So what does “lucky” mean? According to Webster, “lucky” means “having good luck; fortunate.” Webster’s New World Dictionary, 4th Ed. Again, we see “fortune” at work in these concepts. Fortune involves random chance, not purposeful action. And what about “good luck?” “Luck,” like “hap,” is an ancient English word. It derives from the Indo-European root “leuk,” meaning “what bends together” or “what occurs.” That root evolved into the Middle Dutch “luk” and the German “Glück.” In German, “Glück” translates not only to “luck,” but also to “happiness.” Bertelsmann’s Deutsches Wörterbuch tells us that “Glück” means: “1. favorable, fortunate circumstances or a turn of events; a coincidence; 2. the success that comes from that turn of events; 3. a feeling of inner satisfaction and joy, especially after accomplishing sought-after wishes; 4. favorable chance (my translations).” In English, Webster says that “luck” means: “1. the seemingly chance happening of events that affect someone; fortune; fate; 2. good fortune; success; prosperity; advantage.” Webster’s New World College Dictionary, 4th Ed.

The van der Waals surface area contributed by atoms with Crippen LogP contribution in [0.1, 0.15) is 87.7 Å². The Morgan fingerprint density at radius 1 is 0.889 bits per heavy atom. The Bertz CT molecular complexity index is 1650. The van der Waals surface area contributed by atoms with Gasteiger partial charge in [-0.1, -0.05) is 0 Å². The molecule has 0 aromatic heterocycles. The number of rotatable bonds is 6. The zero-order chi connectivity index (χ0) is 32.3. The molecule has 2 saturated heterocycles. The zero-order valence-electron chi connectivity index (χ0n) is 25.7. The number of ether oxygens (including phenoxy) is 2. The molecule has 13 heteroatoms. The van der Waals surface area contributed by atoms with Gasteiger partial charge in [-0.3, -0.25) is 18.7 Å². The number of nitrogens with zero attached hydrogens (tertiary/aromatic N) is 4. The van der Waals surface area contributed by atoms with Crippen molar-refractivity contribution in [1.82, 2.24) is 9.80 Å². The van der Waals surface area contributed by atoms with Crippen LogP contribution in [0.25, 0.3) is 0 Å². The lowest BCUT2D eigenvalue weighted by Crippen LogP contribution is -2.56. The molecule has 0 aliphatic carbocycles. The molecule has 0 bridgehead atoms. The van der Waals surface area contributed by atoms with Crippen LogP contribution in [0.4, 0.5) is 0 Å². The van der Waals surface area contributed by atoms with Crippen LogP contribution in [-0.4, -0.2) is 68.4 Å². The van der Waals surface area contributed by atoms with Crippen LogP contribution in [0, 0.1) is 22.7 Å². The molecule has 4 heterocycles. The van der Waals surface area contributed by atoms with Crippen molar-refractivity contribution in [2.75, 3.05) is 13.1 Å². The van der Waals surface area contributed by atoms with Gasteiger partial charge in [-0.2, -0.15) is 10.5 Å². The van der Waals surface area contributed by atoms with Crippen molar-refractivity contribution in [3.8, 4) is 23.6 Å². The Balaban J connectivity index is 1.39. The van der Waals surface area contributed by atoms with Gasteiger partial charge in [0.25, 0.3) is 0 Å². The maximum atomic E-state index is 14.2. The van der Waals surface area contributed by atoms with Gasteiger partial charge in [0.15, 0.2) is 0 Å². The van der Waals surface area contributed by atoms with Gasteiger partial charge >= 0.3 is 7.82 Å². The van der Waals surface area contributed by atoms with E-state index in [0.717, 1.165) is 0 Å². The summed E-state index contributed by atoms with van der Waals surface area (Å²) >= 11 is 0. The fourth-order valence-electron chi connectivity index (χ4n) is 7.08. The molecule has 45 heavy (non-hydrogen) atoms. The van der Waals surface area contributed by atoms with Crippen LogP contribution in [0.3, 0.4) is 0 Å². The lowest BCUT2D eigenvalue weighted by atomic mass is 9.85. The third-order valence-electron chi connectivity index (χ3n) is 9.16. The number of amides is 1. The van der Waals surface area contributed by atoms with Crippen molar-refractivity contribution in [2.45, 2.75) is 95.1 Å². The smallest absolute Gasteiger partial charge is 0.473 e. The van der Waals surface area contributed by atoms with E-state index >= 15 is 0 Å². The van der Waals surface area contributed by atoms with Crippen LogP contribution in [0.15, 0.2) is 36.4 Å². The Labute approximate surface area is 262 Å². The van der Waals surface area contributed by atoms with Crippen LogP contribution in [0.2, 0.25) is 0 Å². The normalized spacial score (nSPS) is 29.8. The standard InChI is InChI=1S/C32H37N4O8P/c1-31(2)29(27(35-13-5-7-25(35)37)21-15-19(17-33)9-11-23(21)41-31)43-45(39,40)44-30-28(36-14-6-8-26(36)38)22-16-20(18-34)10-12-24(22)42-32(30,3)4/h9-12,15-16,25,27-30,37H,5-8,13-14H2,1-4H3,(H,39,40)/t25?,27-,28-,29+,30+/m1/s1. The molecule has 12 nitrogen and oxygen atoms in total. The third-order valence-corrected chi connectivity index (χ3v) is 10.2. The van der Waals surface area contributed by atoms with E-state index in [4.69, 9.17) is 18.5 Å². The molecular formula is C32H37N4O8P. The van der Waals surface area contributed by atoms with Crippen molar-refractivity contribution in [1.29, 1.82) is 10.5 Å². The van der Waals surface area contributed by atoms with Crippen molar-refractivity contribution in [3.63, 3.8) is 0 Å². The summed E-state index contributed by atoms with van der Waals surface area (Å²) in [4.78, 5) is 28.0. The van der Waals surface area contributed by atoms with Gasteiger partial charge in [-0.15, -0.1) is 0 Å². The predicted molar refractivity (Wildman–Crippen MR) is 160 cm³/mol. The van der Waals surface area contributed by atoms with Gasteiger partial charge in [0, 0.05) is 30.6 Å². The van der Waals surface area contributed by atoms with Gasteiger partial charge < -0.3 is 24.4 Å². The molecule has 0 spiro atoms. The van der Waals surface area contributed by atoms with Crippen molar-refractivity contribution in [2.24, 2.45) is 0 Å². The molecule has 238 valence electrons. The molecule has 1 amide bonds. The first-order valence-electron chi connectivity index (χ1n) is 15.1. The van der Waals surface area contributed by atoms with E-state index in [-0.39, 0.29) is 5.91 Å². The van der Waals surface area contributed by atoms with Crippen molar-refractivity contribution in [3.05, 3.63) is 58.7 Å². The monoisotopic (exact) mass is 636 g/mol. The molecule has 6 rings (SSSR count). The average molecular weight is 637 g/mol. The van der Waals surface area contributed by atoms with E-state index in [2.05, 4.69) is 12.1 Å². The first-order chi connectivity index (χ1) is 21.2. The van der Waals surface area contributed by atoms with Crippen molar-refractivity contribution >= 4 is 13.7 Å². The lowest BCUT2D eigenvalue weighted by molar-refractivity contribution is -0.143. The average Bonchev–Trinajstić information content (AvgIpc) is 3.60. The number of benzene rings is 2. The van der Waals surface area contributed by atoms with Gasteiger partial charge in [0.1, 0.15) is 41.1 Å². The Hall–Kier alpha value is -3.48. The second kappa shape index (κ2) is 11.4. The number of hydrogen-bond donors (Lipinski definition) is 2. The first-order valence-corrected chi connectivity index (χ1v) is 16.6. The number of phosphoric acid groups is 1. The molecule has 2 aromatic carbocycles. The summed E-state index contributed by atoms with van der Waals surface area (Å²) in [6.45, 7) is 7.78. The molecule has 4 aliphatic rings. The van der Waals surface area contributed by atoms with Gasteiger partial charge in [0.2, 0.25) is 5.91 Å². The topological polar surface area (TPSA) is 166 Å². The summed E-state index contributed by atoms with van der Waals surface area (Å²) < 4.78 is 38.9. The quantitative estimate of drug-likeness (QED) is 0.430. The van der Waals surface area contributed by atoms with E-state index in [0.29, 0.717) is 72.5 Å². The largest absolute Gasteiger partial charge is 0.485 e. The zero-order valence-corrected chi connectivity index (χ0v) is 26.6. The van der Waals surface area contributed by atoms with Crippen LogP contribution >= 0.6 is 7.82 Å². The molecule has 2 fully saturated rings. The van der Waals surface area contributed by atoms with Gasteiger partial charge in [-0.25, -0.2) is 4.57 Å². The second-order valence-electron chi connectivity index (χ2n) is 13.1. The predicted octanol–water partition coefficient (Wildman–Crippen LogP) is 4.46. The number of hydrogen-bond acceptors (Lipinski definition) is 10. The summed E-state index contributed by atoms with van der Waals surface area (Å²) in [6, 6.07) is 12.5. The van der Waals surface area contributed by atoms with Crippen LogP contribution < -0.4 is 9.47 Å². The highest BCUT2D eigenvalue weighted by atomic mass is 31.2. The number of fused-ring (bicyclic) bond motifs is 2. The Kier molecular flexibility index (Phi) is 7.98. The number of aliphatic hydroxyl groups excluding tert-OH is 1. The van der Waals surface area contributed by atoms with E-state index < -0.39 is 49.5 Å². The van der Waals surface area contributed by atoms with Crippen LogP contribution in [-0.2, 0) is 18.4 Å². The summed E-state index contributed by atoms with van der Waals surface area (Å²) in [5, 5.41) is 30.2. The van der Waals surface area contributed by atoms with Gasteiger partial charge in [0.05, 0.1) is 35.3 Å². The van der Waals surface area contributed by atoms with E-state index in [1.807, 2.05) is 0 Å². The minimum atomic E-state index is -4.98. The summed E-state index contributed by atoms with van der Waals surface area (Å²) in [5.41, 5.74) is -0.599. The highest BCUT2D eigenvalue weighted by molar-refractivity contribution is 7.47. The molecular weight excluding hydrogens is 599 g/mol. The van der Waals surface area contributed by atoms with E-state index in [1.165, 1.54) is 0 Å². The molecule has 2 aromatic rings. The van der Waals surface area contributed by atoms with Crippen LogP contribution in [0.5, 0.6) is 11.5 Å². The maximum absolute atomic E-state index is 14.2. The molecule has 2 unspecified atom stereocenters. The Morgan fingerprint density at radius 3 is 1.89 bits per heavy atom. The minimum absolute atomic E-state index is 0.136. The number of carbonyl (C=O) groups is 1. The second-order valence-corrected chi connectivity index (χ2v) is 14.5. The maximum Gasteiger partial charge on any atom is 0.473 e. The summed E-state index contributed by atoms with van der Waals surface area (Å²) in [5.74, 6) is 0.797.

In all these words, we see an undeniable link between “chance,” “luck” and “happiness.” In German, the link is intrinsic; “Glück” means both “luck” and “happiness.” It describes not only “chance events” and “favorable occurrences,” but also the “feeling of inner satisfaction and joy” that springs from them. It is no coincidence that the English “luck” relates to “Glück.” Although the English definition for “luck” does not list “the feeling of inner satisfaction and joy” that springs from chance events, the word “happy” directly implies “luckiness.” See “happy” definition, supra. And both words relate back to the Indo-European notion that “luck” merely means that things “bend together” for a person’s benefit. Put another way, luck is random. Human will does not affect it. It blesses its beneficiaries without regard to their efforts, intentions, wishes or merits.